fter a powerful rally off March lows, equity markets have recently encountered renewed volatility due to fears of a “second wave” in COVID-19 infections. We do not believe that a second wave of infections is taking hold. Rather, we believe that the suburban and rural parts of the US that largely escaped COVID-19 these past few months are now enduring their first wave of infections.
As shown on the map below, early hotspots for the virus like New York City and New Jersey are no longer the primary source of new infections. In addition, major metropolitan areas like Los Angeles, Chicago, and Miami are not seeing significant growth in active COVID-19 cases. A few mid-sized cities like Austin and Nashville are seeing accelerating infection rates, but the primary source of new cases appears to be rural and suburban areas.
These locales typically had low infection rates during April and most of May. The lack of an obvious pandemic threat may have encouraged members of these communities to disregard mask wearing and social distancing recommendations, especially during post quarantine Memorial Day celebrations. Spring planting and harvesting activities likely increased exposure risks among rural agricultural workers as well.
Total COVID-19 infection rates in the US remain stuck at about 20,000 new cases per day (see the chart below). The pandemic’s spread to suburban and rural areas is offsetting improvement in major metropolitan areas that were the early source of most COVID-19 cases.
This distinction between COVID-19 infection rates in major metropolitan versus suburban/rural areas has important implications for economic growth prospects and investment strategy.
Specifically, we believe that as COVID-19 moves to the suburbs its human cost may remain high, but its economic costs could decline. In that scenario, we believe that downside risk for the S&P 500 could be limited to dropping back into a 2750 to 3000 trading. Once a vaccine has been deployed, equity markets should be poised to break out to new highs.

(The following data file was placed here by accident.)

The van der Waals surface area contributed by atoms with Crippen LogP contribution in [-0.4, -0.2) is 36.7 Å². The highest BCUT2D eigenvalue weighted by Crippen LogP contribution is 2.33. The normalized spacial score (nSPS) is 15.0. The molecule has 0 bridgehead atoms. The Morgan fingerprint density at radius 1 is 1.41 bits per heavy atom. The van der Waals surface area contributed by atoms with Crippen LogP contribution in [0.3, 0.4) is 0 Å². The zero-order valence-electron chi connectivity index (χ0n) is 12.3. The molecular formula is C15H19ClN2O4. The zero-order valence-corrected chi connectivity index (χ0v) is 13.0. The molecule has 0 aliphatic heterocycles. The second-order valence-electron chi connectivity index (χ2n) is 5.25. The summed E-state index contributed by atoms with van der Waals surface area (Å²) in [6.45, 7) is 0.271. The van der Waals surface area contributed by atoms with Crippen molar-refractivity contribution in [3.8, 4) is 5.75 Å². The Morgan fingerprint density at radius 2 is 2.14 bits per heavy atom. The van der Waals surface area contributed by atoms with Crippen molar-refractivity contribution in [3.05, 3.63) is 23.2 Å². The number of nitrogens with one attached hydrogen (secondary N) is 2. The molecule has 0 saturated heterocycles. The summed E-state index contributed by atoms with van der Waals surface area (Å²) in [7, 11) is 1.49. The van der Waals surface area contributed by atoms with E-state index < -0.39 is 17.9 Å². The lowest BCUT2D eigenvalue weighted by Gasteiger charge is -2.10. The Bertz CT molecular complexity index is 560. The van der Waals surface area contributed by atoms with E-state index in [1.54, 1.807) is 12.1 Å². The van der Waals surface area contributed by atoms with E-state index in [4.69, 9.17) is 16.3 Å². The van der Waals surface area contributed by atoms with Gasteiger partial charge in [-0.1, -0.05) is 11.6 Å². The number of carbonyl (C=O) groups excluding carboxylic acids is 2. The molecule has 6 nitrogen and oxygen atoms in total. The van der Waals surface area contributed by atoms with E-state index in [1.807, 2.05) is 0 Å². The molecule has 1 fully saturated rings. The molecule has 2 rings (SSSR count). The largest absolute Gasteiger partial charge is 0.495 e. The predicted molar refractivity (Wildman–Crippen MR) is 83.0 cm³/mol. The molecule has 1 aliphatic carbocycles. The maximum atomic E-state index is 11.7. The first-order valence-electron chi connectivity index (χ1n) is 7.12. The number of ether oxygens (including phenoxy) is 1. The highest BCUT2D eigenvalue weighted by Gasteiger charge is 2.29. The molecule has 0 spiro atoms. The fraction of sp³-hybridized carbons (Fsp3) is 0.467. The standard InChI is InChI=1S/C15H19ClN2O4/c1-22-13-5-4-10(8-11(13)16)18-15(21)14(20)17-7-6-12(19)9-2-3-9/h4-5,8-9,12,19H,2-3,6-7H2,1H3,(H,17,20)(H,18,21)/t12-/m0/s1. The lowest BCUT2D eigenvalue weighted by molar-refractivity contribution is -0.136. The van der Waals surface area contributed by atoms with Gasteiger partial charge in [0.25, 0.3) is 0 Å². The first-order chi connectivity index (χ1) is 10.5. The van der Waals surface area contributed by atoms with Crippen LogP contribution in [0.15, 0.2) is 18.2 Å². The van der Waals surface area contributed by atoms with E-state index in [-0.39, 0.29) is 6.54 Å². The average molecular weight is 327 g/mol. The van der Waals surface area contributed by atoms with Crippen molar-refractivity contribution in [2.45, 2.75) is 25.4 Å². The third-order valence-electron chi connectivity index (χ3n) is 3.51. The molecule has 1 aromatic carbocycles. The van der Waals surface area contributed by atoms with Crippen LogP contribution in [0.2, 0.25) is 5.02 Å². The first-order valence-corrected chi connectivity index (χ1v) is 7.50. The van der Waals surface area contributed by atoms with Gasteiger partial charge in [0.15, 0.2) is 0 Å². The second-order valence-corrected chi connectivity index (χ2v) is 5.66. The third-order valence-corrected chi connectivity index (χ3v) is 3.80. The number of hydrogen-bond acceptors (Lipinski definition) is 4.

The pandemic’s transition to suburban and rural areas may result in higher mortality rates for these communities. Suburban and rural areas tend to have older populations than urban locales, and vulnerability to COVID-19 tends to increase with age.
Also, rural communities have seen waves of hospital closures over the past decade. Local health care facilities may lack critical care infrastructure to fight the virus. These challenges may be partially offset by the fact that the virus may spread slower in suburban and rural communities. These residents are not as dependent upon commuter trains, elevators, crowded sidewalks, and other places where COVID-19 can easily spread.
Despite the potential human costs, the economic costs of the pandemic could continue to decline as we move through the summer and into the fall. Shelter at home requirements have been lifted in most locales, and politicians have little appetite for another broad based closure of the US economy. New measures aimed at containing COVID-19 are likely to be more narrowly targeted toward high risk populations and locales. About 90% of US economic growth comes from relatively large metropolitan areas.
If COVID-19 infection rates continue to fall in most cities, and we think they will, then US cities can remain open for business. That should allow US economic growth to recover despite accelerating infection rates in suburban and rural America.
One reason we think many cities could see a continued decline in infection rates is as simple as wearing a mask. A Texas A&M University study published on June 12th found that “not wearing a face mask dramatically increases a person’s chance of being infected by the COVID-19 virus.”